The glucose values used to detect gestational diabetes were first determined by O'Sullivan and Mahan (1964) in a retrospective study (using a 100 grams of glucose OGTT) designed to detect risk of developing type 2 diabetes in the future. The values were set using whole blood and required two values reaching or exceeding the value to be positive.  Subsequent information has led to alteration in O'Sullivan's criteria. When methods for blood glucose determination changed from the use of whole blood to venous plasma samples, the criteria for GDM were also changed.
GDM poses a risk to mother and child. This risk is largely related to high blood glucose levels and its consequences. Treatment resulting in better control of these levels can reduce some of the risks of GDM considerably.
The main risks GDM imposes on the baby are growth abnormalities and chemical imbalances after birth, which may require admission to a neonatal special care unit.
Infants born to mothers with GDM are at risk of being both large for gestational age (macrosomic) and small for gestational age. Macrosomia in turn increases the risk of instrumental deliveries (e.g. forceps, ventouse and caesarean section) or problems during vaginal delivery (such as shoulder dystocia). Macrosomia may affect 12% of normal women compared to 20% of patients with GDM. Labelling a woman as having GDM may in itself increase the risk of having a caesarean section.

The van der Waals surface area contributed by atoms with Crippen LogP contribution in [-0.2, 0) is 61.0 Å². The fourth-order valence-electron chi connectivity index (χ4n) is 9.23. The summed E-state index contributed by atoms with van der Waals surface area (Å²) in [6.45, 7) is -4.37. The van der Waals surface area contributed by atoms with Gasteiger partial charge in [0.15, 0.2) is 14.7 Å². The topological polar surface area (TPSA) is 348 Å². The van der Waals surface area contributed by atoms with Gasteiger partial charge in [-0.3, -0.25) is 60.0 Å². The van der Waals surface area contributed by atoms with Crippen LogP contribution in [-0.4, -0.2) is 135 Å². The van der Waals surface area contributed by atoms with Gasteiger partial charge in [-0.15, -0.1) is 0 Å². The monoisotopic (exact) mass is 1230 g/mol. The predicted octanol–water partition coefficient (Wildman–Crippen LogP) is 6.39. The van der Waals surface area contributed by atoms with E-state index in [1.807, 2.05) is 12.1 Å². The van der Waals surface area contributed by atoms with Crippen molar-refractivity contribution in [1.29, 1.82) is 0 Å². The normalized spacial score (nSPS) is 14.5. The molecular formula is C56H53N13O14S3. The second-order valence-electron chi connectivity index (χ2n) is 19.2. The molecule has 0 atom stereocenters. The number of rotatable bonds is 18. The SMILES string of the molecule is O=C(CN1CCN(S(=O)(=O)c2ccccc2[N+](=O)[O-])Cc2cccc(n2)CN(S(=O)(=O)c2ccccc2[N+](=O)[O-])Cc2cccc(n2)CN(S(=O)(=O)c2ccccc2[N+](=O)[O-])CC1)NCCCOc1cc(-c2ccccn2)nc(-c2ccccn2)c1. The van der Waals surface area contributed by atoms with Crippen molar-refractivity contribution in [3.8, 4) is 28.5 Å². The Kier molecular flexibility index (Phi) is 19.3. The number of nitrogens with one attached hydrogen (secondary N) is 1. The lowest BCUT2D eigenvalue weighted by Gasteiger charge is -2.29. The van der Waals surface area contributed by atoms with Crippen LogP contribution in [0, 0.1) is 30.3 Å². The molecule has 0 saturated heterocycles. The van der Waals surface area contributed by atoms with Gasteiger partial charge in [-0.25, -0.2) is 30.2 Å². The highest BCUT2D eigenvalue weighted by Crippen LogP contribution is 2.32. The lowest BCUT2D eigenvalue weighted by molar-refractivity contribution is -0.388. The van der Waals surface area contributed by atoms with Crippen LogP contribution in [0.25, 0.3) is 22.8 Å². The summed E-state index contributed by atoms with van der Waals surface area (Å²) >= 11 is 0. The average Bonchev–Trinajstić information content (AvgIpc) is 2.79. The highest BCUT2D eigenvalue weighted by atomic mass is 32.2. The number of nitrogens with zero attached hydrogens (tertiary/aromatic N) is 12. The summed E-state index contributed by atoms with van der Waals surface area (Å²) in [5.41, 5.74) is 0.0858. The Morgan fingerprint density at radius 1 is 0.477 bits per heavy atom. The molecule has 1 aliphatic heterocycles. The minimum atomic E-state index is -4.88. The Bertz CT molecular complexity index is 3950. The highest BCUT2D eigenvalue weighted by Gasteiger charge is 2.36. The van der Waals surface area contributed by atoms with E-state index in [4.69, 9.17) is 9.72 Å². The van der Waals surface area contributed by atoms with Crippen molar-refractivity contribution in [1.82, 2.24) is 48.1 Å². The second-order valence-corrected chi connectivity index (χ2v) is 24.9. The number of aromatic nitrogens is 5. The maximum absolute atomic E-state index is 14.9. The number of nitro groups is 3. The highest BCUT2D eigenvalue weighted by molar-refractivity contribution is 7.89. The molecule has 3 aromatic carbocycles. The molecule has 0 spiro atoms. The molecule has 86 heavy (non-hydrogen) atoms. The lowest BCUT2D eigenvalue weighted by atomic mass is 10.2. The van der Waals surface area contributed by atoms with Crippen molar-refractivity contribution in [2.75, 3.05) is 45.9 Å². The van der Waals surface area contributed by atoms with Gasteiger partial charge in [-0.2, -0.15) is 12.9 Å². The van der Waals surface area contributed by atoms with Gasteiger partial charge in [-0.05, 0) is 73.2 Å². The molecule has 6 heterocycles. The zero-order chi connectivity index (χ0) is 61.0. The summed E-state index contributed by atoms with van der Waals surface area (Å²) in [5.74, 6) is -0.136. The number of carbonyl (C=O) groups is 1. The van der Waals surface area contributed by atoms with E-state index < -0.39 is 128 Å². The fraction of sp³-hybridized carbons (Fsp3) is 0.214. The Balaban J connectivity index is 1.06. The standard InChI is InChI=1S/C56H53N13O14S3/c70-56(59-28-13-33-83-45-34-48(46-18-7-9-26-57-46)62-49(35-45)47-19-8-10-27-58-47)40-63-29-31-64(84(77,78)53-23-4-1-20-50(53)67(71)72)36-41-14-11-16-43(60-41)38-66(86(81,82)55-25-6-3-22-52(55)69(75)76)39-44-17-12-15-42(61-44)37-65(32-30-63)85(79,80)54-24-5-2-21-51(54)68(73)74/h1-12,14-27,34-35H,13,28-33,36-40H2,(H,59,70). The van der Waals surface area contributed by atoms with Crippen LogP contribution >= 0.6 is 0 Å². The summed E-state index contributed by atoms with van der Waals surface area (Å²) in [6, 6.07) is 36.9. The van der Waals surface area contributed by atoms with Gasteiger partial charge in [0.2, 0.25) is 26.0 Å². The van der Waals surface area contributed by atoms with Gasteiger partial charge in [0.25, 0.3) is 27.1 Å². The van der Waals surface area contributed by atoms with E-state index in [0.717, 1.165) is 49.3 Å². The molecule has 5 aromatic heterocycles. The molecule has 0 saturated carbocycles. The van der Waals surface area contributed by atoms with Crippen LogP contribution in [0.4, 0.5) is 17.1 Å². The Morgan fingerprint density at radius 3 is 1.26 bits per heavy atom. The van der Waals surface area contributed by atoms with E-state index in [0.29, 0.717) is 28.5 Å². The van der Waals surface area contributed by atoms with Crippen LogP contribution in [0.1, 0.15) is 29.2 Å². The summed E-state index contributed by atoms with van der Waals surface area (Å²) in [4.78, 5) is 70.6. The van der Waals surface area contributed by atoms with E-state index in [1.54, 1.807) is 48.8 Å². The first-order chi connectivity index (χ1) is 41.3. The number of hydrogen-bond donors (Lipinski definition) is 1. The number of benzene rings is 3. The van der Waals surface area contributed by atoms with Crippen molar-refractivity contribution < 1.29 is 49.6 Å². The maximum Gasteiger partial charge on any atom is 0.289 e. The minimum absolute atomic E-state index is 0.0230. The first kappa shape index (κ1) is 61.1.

GDM also interferes with maturation, causing dysmature babies prone to respiratory distress syndrome due to incomplete lung maturation.
Unlike pre-gestational diabetes, gestational diabetes has not been clearly shown to be an independent risk factor for birth defects. Birth defects usually originate sometime during the first trimester (before the 13th week) of pregnancy, whereas GDM gradually develops and is least pronounced during the first trimester. Studies have shown that the offspring of women with GDM are at a higher risk for congenital malformations; this is thought to be due to the inclusion of women with pre-existent type 2 diabetes who were not diagnosed before pregnancy.
Because of conflicting studies, it is unclear at the moment whether or not women with GDM have a higher risk of preeclampsia.
Gestational diabetes generally resolves once the baby is born. Based on different studies, the chances of developing GDM in a second pregnancy are between 30 and 84%, depending on ethnic background. A second pregnancy within 1 year of the previous pregnancy has a high rate of recurrence.